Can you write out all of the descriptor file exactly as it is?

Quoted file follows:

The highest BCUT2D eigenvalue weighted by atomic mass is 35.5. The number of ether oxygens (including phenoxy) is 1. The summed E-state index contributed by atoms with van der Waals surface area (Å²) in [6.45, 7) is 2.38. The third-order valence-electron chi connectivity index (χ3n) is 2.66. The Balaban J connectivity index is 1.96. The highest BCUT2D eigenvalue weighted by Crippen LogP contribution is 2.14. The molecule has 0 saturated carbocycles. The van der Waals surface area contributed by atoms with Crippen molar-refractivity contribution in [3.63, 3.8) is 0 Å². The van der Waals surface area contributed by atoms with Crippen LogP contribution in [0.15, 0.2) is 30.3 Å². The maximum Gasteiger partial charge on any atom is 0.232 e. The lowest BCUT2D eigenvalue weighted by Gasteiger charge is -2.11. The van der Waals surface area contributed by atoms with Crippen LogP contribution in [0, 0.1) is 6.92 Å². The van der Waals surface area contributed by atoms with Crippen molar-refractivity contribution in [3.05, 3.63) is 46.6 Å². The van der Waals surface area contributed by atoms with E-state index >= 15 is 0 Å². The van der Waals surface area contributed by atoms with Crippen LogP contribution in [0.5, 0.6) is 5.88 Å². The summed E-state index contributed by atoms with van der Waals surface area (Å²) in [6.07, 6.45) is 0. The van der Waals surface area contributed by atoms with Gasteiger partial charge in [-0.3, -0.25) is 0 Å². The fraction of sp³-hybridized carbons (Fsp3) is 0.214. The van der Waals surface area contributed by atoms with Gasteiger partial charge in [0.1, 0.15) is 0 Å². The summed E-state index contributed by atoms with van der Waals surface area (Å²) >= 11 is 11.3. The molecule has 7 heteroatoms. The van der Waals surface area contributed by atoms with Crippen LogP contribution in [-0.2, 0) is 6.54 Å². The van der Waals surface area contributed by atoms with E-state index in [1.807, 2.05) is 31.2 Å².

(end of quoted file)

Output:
The highest BCUT2D eigenvalue weighted by atomic mass is 35.5. The number of ether oxygens (including phenoxy) is 1. The summed E-state index contributed by atoms with van der Waals surface area (Å²) in [6.45, 7) is 2.38. The third-order valence-electron chi connectivity index (χ3n) is 2.66. The Balaban J connectivity index is 1.96. The highest BCUT2D eigenvalue weighted by Crippen LogP contribution is 2.14. The molecule has 0 saturated carbocycles. The van der Waals surface area contributed by atoms with Crippen molar-refractivity contribution in [3.63, 3.8) is 0 Å². The van der Waals surface area contributed by atoms with Crippen LogP contribution in [0.15, 0.2) is 30.3 Å². The maximum Gasteiger partial charge on any atom is 0.232 e. The lowest BCUT2D eigenvalue weighted by Gasteiger charge is -2.11. The van der Waals surface area contributed by atoms with Crippen LogP contribution in [0, 0.1) is 6.92 Å². The van der Waals surface area contributed by atoms with Crippen molar-refractivity contribution in [3.05, 3.63) is 46.6 Å². The van der Waals surface area contributed by atoms with E-state index >= 15 is 0 Å². The van der Waals surface area contributed by atoms with Crippen LogP contribution in [0.5, 0.6) is 5.88 Å². The summed E-state index contributed by atoms with van der Waals surface area (Å²) in [6.07, 6.45) is 0. The van der Waals surface area contributed by atoms with Gasteiger partial charge in [-0.3, -0.25) is 0 Å². The fraction of sp³-hybridized carbons (Fsp3) is 0.214. The van der Waals surface area contributed by atoms with Gasteiger partial charge in [0.1, 0.15) is 0 Å². The summed E-state index contributed by atoms with van der Waals surface area (Å²) >= 11 is 11.3. The molecule has 7 heteroatoms. The van der Waals surface area contributed by atoms with Crippen LogP contribution in [-0.2, 0) is 6.54 Å². The van der Waals surface area contributed by atoms with E-state index in [1.807, 2.05) is 31.2 Å².